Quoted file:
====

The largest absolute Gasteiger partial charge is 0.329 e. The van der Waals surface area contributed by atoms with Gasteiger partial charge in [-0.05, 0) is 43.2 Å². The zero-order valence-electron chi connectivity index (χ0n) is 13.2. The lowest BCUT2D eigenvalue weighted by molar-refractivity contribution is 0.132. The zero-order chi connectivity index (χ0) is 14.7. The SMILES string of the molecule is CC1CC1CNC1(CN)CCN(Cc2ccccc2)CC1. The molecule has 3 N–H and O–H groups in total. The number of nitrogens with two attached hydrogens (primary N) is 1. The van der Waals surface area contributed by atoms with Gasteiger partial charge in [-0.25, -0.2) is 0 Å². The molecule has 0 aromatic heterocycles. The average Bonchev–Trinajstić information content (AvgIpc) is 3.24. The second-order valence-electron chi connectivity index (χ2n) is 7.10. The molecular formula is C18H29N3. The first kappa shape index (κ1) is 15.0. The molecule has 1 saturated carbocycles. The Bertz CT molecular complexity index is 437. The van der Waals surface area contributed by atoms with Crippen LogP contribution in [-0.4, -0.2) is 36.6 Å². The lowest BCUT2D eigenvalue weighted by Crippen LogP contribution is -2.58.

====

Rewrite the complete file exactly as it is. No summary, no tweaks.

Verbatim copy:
The largest absolute Gasteiger partial charge is 0.329 e. The van der Waals surface area contributed by atoms with Gasteiger partial charge in [-0.05, 0) is 43.2 Å². The zero-order valence-electron chi connectivity index (χ0n) is 13.2. The lowest BCUT2D eigenvalue weighted by molar-refractivity contribution is 0.132. The zero-order chi connectivity index (χ0) is 14.7. The SMILES string of the molecule is CC1CC1CNC1(CN)CCN(Cc2ccccc2)CC1. The molecule has 3 N–H and O–H groups in total. The number of nitrogens with two attached hydrogens (primary N) is 1. The van der Waals surface area contributed by atoms with Gasteiger partial charge in [-0.25, -0.2) is 0 Å². The molecule has 0 aromatic heterocycles. The average Bonchev–Trinajstić information content (AvgIpc) is 3.24. The second-order valence-electron chi connectivity index (χ2n) is 7.10. The molecular formula is C18H29N3. The first kappa shape index (κ1) is 15.0. The molecule has 1 saturated carbocycles. The Bertz CT molecular complexity index is 437. The van der Waals surface area contributed by atoms with Crippen LogP contribution in [-0.4, -0.2) is 36.6 Å². The lowest BCUT2D eigenvalue weighted by Crippen LogP contribution is -2.58.